A Retrospective Implication of Bitachon

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  1. Alan Morinis says:

    No more than bitachon permits you to take ownership of every success in your life. Whether facing a “success” or a “failure”, bitachon is the attitude that I did not write the script, I am not the Director, and I have not been hired to write the reviews, either. My job is to act.

    • micha says:

      Doesn’t believing G-d is maximizing my chance for success minimize my role in any successes? In other words, I don’t see how your first sentence helps me deal with my dilemma.

      The rest of your comment strikes me as nearly Izhbitz. Izhbitz Chassidus teaches that the only thing I have free will about is my internal mental attitude. The only real sin is thinking that I actually defied G-d’s will. They have very interesting things to say about teshuvah and about doing an aveirah lishmah that I never really understood. But it limits my culpability or credit to how I myself turn out. I have problems with such a limited definition of bechirah, it seems to be so un-“gadlus ha’adam”.

  2. Ann Rosen says:

    And does it mean that the all the poor are responsible for their poverty?

  3. The universe is infinitely more complex than any of us can comprehend. History is also that complex. A failure on your part today might lead directly to a success in 20 years that otherwise might not have happened had you been successful today. Your failure today then is success, at least from the Divine perspective.
    You can only really judge what were real successes and failures when you turn 120 and even then from a limited perspective because who knows how your decisions will affect your great-grandchildren?
    Look at this way: if Reuven had been a little faster he’d have rescued Yosef from the pit. Would that have been a real success considering the Divine plan involved?

  4. Joel Salomon says:

    Try this form: “Hashem sets up the world I experience to maximize my opportunity for [appropriate] success.”

    When your efforts do not succeed, failure might be due to insufficient effort; or it might be despite normally-sufficient effort, and due to the goal running counter to the Divine Plan—and you can never (well, hardly ever) tell which it was that caused the failure.

    Does this sound at all plausible?

    • micha says:

      My post obviously wasn’t clear, as all the comments so far touch on one point that I felt I had addressed. I’m emending the post by reformatting one sentence and elaborating as follows (repeating here for commentors who are getting replies by email):

      So, if I am not succeeding, there are really only two possibilities. Either
      1- I am not carrying my own side of the partnership. In which case, Hashem gave me the best chance of success and I made some wrong choice along the way. Or
      2- I have a false definition of “success”. I chose the wrong goal, the wrong thing to try to succeed at. Again, the mistake was all mine.

      I would also address Amy Rosen’s comment on a second level. As I wrote in an earlier post:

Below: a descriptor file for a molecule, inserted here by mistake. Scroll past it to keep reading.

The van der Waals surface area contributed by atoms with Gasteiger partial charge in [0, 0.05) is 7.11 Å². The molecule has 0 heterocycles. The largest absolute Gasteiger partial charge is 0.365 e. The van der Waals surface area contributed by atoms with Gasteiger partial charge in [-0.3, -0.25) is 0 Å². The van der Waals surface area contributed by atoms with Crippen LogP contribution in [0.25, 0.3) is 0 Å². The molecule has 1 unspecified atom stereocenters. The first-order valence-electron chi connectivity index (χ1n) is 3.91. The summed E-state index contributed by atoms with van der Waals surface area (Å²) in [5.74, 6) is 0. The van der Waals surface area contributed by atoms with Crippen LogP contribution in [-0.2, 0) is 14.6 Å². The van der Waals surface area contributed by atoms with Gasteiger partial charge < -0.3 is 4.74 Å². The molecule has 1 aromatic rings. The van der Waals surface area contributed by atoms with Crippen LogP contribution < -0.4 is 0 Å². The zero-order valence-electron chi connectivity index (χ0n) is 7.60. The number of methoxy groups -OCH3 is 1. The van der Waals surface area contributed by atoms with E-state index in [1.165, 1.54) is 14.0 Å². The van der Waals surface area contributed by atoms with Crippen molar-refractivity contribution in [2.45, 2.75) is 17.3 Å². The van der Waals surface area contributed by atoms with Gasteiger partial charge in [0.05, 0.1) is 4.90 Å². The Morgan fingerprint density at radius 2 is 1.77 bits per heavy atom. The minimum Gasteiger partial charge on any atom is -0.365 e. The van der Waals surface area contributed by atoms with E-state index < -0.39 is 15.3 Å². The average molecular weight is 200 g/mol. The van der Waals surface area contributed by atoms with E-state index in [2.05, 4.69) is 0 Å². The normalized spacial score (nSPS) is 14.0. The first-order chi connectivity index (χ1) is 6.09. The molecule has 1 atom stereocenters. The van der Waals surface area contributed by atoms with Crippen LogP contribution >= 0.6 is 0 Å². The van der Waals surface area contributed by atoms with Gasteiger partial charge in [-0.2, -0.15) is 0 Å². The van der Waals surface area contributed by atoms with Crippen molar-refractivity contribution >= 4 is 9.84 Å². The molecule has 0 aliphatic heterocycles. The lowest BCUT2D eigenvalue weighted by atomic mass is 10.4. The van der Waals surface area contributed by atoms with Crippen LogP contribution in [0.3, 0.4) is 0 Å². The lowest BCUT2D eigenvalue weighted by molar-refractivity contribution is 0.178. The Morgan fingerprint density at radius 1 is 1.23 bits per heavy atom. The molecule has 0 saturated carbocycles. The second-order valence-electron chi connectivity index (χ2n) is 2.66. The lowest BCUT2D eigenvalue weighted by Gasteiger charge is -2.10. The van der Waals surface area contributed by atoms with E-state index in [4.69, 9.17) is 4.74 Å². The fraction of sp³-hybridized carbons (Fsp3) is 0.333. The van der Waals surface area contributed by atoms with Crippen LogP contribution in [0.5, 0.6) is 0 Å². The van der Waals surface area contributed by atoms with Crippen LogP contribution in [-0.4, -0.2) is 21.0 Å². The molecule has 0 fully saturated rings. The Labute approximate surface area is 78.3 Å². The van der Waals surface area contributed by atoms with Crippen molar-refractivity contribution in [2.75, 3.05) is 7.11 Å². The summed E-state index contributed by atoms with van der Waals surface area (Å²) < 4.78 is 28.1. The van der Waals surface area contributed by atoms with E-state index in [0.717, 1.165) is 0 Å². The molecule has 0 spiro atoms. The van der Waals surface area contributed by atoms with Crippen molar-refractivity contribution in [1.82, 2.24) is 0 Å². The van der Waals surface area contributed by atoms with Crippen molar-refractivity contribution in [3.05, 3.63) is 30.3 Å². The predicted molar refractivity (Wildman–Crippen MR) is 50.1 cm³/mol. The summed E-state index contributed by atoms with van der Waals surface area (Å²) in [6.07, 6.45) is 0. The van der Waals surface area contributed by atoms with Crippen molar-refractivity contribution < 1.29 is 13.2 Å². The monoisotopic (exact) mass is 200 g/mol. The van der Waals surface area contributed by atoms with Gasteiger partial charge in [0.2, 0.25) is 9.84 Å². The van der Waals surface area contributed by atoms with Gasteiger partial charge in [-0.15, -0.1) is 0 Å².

When the Brisker Rav taught [the idea that every middah has its role], a student challenged him with some middos that seem the antithesis of Jewish worship.

      Apiqursus (heresy). How can it be used positively? As we’ve been saying — for me and mine, I can have bitochon (trust [in the A-lmighty]) that everything that happens is as it should be. On another’s account, one needs to be an “apiqoreis” [(heretic)] and not rely on Hashem’s help.

      Krumkeit (warped reasoning). …

      Bitachon only works in the first person, not the third. When it comes to myself, I trust that everything is turning out according to G-d’s plan. When watching the lives of others, I shouldn’t be thinking about Hashem’s plans, and just try to make their lives better (in our usual, more obvious, ways). Bitachon fails in assessing someone else’s poverty.

  5. micha says:

    I should thank everyone for helping me deal with this emotional struggle.

    And understand that if I seem like I’m summarily dismissing your suggestion, perhaps it is just that I am not emotionally ready for its resolution yet.

  6. > I chose the wrong goal, the wrong thing to try to succeed at.

    No, you chose the right goal and the desired outcome in the bigger picture was failure on your part because it will lead to great overall success in the future.
    Again, look at Moshe Rabeinu right after his first meeting with Pharoah.

    • micha says:

      Mishlei 24:16:
      כִּי שֶׁבַע יִפּוֹל צַדִּיק וָקָם וּרְשָׁעִים יִכָּשְׁלוּ בְרָעָה:
      For a righteous man can fall seven times and rise, but the wicked shall stumble upon evil.

      Which brings an interesting light in this context to the next pasuq. Perhaps it makes the point I said in reply to Amy, if we take the lack of rejoicing to be all part of bitachon not working in the third person. v. 17:
      בִּנְפֹל (אויביך) [אוֹיִבְךָ] אַל תִּשְׂמָח וּבִכָּשְׁלוֹ אַל יָגֵל לִבֶּךָ:
      When your enemy falls, do not rejoice, and when he stumbles, let your heart not exult..

  7. Bob Miller says:

    Our fallible human plans can also fail because HaShem’s optimum plans that run in another direction need to succeed.

    • micha says:

      Wouldn’t that be an example of my 2nd bullet item? I am at fault for choosing the wrong goal?

      • Bob Miller says:

        If you were fully capable, in the situation you were then in, of choosing the right goal, perhaps yes. If not, no. For whatever reason, you could have been less than fully aware of the right goal at that time. Your lack of readiness then may or may not have been your fault. I recall reading that certain events like Chet Ha’Egel were made to happen because a lesson about teshivah had to be imparted.

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